"Without ever touching the code of the applications themselves, we can provide end-user monitoring that catches any bad transactions, and then trace that down to a specific user session, which is a lot less intrusive," he said. "Many companies are struggling to balance security and performance issues for their applications, so it's a clear opportunity for those of us on the delivery side to get involved."
In addition to selling its tools directly to end-users, Symphoniq is also marketing its technologies through partnerships with others in the space, including F5 Networks, a maker of applications delivery network appliances.
"This is a natural progression for this industry," said Ed Colonna, vice president of marketing at Symphoniq. "These companies can't spend all of their time trying to decompose the haystack to find the needle that is getting in the way of performance, and I think a lot of companies don't fully understand the effect that today's layered security environment has had on the way their applications behave."
Industry watchers said that the push by applications delivery providers into the security space is unsurprising as the vendors have a unique vantage point into the infrastructure that attackers are increasingly attempting to target with their malware.
The movement is similar to the ongoing drive by large telecommunications carriers and Internet service providers to offer more network-based security services that tap into their widespread network intelligence capabilities and attempt to head off threats further upstream, said Andrew Jaquith, an analyst with Yankee Group.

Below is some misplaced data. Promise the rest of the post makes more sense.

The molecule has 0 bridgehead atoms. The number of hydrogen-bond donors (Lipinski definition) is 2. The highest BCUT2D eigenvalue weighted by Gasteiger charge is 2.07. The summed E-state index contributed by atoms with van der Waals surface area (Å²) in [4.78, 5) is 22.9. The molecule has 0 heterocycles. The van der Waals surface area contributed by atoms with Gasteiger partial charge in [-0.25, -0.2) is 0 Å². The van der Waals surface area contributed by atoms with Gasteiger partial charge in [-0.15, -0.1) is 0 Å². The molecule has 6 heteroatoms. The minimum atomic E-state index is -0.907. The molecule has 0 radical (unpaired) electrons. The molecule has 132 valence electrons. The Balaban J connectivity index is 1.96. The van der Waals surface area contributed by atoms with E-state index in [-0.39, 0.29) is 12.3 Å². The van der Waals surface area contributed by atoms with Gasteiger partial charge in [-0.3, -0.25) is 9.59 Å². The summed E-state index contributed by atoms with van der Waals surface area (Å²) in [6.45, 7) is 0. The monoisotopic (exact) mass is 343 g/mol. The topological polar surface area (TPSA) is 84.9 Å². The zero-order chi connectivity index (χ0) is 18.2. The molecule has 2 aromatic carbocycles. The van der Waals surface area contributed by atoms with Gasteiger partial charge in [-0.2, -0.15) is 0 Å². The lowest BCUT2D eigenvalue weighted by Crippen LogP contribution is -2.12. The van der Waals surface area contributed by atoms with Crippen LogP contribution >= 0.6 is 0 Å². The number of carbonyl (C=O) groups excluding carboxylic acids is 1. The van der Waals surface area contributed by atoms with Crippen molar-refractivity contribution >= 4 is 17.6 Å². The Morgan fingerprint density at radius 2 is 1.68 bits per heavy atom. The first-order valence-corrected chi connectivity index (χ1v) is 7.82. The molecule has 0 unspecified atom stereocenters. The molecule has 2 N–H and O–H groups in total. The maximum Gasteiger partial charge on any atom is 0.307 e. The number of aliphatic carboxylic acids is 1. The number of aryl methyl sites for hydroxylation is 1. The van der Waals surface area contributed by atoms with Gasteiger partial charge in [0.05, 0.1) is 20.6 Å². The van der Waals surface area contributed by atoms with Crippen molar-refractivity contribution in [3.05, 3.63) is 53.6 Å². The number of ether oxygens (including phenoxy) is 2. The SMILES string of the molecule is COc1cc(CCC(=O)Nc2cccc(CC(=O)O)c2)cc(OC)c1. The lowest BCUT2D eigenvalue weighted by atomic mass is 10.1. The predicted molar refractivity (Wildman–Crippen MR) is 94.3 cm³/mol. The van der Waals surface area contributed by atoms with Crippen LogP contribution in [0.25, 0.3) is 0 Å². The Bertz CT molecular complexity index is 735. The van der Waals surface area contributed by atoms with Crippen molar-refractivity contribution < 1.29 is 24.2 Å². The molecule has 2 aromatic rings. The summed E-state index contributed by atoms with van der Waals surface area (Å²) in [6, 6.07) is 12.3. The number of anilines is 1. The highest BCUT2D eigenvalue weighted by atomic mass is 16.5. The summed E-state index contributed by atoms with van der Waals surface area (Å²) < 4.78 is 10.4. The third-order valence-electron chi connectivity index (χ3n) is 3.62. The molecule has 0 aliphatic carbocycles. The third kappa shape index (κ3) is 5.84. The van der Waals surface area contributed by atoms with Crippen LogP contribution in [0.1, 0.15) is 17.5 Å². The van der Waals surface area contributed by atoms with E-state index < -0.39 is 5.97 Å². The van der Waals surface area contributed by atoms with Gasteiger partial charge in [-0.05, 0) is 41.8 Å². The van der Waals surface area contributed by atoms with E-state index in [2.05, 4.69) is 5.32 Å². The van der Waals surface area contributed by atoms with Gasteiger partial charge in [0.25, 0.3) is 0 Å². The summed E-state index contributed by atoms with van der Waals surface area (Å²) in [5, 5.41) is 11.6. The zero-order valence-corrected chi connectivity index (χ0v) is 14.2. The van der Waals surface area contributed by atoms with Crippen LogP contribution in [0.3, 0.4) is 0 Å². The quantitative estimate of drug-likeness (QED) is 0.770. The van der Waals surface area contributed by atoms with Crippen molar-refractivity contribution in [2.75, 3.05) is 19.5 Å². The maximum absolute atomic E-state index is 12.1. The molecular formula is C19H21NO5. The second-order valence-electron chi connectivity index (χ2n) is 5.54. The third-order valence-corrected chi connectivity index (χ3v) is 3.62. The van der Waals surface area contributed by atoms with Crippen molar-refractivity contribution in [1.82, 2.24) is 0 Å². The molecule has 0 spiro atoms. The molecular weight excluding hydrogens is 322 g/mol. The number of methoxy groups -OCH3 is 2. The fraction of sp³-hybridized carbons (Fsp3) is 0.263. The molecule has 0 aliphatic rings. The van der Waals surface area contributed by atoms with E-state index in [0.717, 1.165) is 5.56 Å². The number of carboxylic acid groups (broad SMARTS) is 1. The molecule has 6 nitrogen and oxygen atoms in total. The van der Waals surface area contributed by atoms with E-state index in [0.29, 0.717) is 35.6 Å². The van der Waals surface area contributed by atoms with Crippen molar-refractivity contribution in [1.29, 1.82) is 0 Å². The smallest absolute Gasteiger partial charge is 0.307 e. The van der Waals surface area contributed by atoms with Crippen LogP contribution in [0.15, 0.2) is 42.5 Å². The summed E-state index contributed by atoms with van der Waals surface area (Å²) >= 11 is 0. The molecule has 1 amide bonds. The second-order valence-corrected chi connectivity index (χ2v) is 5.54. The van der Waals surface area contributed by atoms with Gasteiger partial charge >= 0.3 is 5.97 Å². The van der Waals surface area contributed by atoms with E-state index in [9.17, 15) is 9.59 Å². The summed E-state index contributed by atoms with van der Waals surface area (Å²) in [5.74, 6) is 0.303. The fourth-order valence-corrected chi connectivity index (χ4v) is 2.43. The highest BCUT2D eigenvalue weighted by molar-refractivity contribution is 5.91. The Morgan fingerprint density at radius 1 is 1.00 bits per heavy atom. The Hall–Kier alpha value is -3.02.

"The applications delivery specialists see this as an extension to their business, the question will be whether they can create something enterprises want to buy," Jaquith said. "Companies like Akamai know a gravy train when they see one, and this could be an opportunity for them to peel off a little extra revenue."
Much like carriers, however, the analyst said, applications delivery companies eager to get into the security market need to understand that they may be forced to sell into different constituencies within their customers than those that they currently do business with.
Another challenge for the vendors is that security and compliance interactions often mandate on-site work, something that the companies may be less interested in based on the related overhead expenses, he said.
"These companies could have the same problems that carriers are experiencing in terms of targeting the right people to sell their technologies to inside the enterprise. Compliance isn't really a network operations issue, for instance, it's more of a security and legal issue," said Jaquith.
"And with anything related to security and compliance you often need to get your hands dirty on-premises," he said. "It will be interesting to see if that's something that these companies want to pursue."